That's how O'Donnell got the nomination - everybody was so damn sure Castle would win, the sane people stayed home, and the crazies won out.

      If the media keeps promoting Romney, we're likely to see the same thing happen, in the first few primaries anyway.

      Everybody just KNOWS Romney will win, the polls all show that - so the sane people don't bother to turn out, which leaves only the crazies - and no media is telling THEM who's going to win.

  •  Do the "Religious Right" (1+ / 0-)
    Recommended by:
    Matt Z

    think that Mormanism is a valid religion?

  •  The bread crumb topcrust on a MN hotdish (9+ / 0-)

    is more inspiring than TPaw.

    "Go well through life"-Me (As far as I know)

    by MTmofo on Sat Jun 18, 2011 at 06:11:16 PM PDT

  •  I am more concerned who our candidate should be. (0+ / 0-)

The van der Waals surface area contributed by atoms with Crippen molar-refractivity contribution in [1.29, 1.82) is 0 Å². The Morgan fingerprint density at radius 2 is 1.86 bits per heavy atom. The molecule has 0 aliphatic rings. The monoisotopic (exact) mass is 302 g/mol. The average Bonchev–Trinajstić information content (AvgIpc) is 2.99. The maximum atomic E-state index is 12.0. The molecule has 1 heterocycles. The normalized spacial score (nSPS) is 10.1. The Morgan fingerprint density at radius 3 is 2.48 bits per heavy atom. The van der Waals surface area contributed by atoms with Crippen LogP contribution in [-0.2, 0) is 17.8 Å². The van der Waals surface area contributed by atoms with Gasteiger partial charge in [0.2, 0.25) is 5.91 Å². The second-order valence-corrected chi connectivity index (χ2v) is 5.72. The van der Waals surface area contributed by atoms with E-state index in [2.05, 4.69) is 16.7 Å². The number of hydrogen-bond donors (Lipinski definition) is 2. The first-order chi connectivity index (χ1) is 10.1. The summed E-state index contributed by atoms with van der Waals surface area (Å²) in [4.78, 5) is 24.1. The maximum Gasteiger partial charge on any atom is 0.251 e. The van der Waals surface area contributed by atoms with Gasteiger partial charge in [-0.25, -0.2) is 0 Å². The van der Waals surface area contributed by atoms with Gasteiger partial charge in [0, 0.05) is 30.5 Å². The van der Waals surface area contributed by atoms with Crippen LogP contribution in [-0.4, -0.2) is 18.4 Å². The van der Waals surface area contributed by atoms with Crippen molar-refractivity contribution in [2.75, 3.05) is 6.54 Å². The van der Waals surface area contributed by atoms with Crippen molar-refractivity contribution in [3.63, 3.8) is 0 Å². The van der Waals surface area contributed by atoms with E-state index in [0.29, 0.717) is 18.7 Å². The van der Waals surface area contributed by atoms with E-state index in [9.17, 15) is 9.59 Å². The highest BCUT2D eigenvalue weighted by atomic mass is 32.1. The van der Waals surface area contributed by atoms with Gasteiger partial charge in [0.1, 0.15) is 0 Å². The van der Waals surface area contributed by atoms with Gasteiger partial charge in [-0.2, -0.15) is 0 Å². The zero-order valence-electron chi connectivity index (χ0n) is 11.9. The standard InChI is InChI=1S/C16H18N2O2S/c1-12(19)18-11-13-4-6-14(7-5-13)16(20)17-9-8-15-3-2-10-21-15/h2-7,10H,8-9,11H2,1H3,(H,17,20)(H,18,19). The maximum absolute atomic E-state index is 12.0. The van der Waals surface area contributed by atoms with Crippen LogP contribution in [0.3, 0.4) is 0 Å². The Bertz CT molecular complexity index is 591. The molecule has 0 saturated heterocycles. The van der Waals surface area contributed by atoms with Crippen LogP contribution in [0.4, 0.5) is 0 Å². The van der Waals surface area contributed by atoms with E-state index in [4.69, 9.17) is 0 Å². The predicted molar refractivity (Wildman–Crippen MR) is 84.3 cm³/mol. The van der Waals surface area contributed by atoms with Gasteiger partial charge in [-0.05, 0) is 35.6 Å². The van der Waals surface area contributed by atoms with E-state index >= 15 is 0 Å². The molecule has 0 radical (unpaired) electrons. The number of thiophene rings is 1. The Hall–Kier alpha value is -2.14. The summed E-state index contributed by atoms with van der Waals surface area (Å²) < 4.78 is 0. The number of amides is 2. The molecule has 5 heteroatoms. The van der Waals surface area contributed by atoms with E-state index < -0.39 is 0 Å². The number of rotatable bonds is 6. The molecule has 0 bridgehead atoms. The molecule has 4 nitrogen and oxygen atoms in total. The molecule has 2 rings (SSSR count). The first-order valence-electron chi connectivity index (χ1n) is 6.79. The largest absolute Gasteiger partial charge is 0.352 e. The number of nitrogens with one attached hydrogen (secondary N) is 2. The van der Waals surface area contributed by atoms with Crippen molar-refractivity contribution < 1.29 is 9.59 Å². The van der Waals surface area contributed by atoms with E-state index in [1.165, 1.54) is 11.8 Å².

Some...spoke with strong and powerful voices, which proclaimed in accents trumpet-tongued,"I am beautiful, and I rule". Others murmured in tones scarcely audible, but exquisetly soft and sweet, "I am little, and I am beloved"." Armandine A.L. Dupin

    by Kvetchnrelease on Sat Jun 18, 2011 at 06:11:54 PM PDT

  •  The Repubicans are so bizarre (9+ / 0-)

    it's really hard to tell what freak show they'll finally land on. It looks like Romney at the moment, but he's not batshit insane and that seems to be a deal-breaker for today's modern Republican.

  •  This meme about Pawlenty (4+ / 0-)
    Recommended by:
    Kimball Cross, LordMike, MadEye, Matt Z

    being a wimp or afraid of Romney is silly, and something propagated by the Romney campaign and then lapped up by the gullible media.